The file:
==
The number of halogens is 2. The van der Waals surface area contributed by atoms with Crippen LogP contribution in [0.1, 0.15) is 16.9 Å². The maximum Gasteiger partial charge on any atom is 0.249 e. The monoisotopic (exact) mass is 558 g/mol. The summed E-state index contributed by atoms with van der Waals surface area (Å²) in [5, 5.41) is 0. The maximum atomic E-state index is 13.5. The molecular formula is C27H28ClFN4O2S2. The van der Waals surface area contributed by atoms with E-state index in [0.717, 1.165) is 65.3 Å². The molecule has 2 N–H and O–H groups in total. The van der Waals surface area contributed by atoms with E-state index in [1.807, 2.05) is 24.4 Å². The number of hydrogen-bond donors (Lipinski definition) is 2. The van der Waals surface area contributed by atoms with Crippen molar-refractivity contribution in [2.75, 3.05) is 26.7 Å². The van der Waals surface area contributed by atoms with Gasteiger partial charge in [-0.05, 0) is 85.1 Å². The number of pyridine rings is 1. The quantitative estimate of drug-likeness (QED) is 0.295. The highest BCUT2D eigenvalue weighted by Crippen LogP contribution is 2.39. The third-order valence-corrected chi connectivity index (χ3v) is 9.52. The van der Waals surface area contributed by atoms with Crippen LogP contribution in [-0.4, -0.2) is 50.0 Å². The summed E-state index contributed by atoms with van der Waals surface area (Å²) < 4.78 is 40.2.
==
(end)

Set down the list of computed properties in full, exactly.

The number of halogens is 2. The van der Waals surface area contributed by atoms with Crippen LogP contribution in [0.1, 0.15) is 16.9 Å². The maximum Gasteiger partial charge on any atom is 0.249 e. The monoisotopic (exact) mass is 558 g/mol. The summed E-state index contributed by atoms with van der Waals surface area (Å²) in [5, 5.41) is 0. The maximum atomic E-state index is 13.5. The molecular formula is C27H28ClFN4O2S2. The van der Waals surface area contributed by atoms with E-state index in [0.717, 1.165) is 65.3 Å². The molecule has 2 N–H and O–H groups in total. The van der Waals surface area contributed by atoms with E-state index in [1.807, 2.05) is 24.4 Å². The number of hydrogen-bond donors (Lipinski definition) is 2. The van der Waals surface area contributed by atoms with Crippen molar-refractivity contribution in [2.75, 3.05) is 26.7 Å². The van der Waals surface area contributed by atoms with Gasteiger partial charge in [-0.05, 0) is 85.1 Å². The number of pyridine rings is 1. The quantitative estimate of drug-likeness (QED) is 0.295. The highest BCUT2D eigenvalue weighted by Crippen LogP contribution is 2.39. The third-order valence-corrected chi connectivity index (χ3v) is 9.52. The van der Waals surface area contributed by atoms with Crippen LogP contribution in [-0.4, -0.2) is 50.0 Å². The summed E-state index contributed by atoms with van der Waals surface area (Å²) < 4.78 is 40.2.